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Admin Forum:A few monobook questions

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I've got a few MonoBook questions that I would like to ask:

Monobook question

1. Major Tools

Here at Central, I've noticed using the MonoBook version the few links just above the main article (circled in the image) has a green border with border radius and also turns green during hover. What CSS are used for that, I can't find anything similar to that in MediaWiki:Monobook.css.

2. Background Linear

Why does Community Central using the Monobook version see a from dark blue fading to light blue background? Is it possible to put it on Isle of Tune Wiki? If so, then how? —This unsigned comment is by Sam Wang (wallcontribs) . Please sign your posts with ~~~~!

The styles are in Monobook.css, you just have to know what to look for. Here are the styles that do what you're talking about, in no particular order:
#p-cactions li {
background-color: #FFFFFF;
border-color: #88c440;
border-width: 2px 2px 0;
-moz-border-radius: 10px 10px 0 0;
-webkit-border-radius: 10px 10px 0 0;
-o-border-radius: 10px 10px 0 0;
-khtml-border-radius: 10px 10px 0 0;
border-radius: 10px 10px 0 0;
}

#p-cactions li a {
background-color: #FFFFFF;
color: #000000;
-moz-border-radius: 10px 10px 0 0;
-webkit-border-radius: 10px 10px 0 0;
-o-border-radius: 10px 10px 0 0;
-khtml-border-radius: 10px 10px 0 0;
border-radius: 10px 10px 0 0;
}

#p-cactions li a:hover {
background-color: transparent;
color: #88c440;
text-decoration: underline;
}
In the regard of the background, Wikia actually uses a 1px x 1200px image for the gradient and just repeats it all the way across the page. That's quite an inefficient way of doing things. I'd suggest just using a CSS gradient to do it. I'm not going to explain them here because they're a bit complicated, but there's a good article over here that explains them. — Matthew2602 (talk) 09:16, June 22, 2012 (UTC)
Thanks, but how do I actually select the outside part? Also, is it possible to make it fixed?—This unsigned comment is by Sam Wang (wallcontribs) . Please sign your posts with ~~~~!
The outside part of what? And make what fixed? The background? — Matthew2602 (talk) 09:59, June 22, 2012 (UTC)
Sorry that I didn't explain it clearly — I was asking what CSS selector can be used to select the background, and is it possible to make it position: fixed—This unsigned comment is by Sam Wang (wallcontribs) . Please sign your posts with ~~~~!
The background is just controlled with the body tag, as it is on most websites. You can't use position:fixed on the background, because it isn't it's own element, but you can use background-attachment:fixed instead. — Matthew2602 (talk) 11:50, June 22, 2012 (UTC)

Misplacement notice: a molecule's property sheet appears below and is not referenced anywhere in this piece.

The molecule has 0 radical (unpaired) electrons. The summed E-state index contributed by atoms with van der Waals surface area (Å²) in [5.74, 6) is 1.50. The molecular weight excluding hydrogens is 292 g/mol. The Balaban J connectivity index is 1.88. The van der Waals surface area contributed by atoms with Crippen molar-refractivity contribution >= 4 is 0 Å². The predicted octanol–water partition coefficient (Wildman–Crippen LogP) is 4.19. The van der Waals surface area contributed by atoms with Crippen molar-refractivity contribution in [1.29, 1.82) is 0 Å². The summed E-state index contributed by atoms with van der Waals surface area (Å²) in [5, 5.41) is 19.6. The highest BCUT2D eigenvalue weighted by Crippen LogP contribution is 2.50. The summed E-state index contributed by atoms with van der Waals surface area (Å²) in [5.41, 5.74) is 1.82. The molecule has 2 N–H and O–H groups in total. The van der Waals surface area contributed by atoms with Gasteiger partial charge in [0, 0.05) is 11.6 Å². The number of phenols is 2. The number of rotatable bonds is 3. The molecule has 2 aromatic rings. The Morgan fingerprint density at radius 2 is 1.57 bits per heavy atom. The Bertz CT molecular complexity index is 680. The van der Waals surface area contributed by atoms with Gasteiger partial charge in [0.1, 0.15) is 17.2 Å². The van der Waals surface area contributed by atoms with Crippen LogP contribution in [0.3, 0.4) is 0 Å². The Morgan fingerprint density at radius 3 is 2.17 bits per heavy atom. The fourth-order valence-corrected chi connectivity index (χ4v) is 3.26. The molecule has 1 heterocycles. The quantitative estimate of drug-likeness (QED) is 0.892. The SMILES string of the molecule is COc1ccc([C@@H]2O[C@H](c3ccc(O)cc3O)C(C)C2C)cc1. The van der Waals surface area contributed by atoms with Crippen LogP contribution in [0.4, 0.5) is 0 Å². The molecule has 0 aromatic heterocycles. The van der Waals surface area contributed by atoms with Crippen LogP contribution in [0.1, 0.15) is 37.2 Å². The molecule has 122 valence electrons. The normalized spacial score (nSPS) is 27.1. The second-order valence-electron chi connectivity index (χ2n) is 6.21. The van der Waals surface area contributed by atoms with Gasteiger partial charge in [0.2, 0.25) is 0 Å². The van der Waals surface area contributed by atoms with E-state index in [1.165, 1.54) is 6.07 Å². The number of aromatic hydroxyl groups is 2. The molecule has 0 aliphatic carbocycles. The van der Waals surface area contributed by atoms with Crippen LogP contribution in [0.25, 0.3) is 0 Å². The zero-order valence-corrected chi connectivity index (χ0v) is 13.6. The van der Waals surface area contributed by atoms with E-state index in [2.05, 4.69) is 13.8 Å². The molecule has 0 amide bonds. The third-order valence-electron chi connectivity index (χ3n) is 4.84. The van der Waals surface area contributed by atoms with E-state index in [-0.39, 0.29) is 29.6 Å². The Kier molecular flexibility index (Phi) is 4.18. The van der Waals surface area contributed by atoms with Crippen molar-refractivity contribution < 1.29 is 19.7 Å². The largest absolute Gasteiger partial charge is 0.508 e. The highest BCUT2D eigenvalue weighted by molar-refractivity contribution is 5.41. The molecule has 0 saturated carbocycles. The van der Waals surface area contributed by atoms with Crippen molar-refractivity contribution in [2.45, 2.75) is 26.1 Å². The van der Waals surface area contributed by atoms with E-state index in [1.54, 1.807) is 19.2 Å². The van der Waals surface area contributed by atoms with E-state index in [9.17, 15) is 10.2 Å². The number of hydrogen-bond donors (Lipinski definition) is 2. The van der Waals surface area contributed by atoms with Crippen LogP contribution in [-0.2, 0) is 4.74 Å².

(Reset indent) I did

.body {
    background: linear-gradient(#2e87d7, #8bc1ef);
    background-attachment: fixed;
}

But it didn't work. What was wrong with it?

.body {
    background: -moz-linear-gradient(center top, #2e87d7, #8bc1ef);
    background: -ms-linear-gradient(center top, #2e87d7, #8bc1ef);
    background: -o-linear-gradient(center top, #2e87d7, #8bc1ef);
    background: -webkit-linear-gradient(center top, #2e87d7, #8bc1ef);
    background-attachment: fixed;
}
didn't work either. Since you know that Community Central has repeated an image, can you copy the code here for me please? Thanks! Sam Wang (talk) 12:33, June 22, 2012 (UTC)
(edit conflict) First, you should probably specify a direction that the gradient is coming from as the first value (eg. 'top', 'left', 'right', 'bottom') You're also going to have to use vector prefixes for that. The corelinear-gradient and radial-gradient properties have little cross-browser support. You're going to have to do something like:
background: -webkit-linear-gradient(top, #2e87d7, #8bc1ef);
background: -moz-linear-gradient(top, #2e87d7, #8bc1ef);
background: -o-linear-gradient(top, #2e87d7, #8bc1ef);
background: -khtml-linear-gradient(top, #2e87d7, #8bc1ef);
Also, by "body", I meant the element, not the class name. You're targeting the class name.
Try using background-image instead of just background. You could also be throwing your browser off by using center top, which is completely redundant because a linear gradient covers the entire side, and your browser probably doesn't recognise it. — Matthew2602 (talk) 12:44, June 22, 2012 (UTC)
Thanks! Sam Wang (talk) 00:10, June 23, 2012 (UTC)

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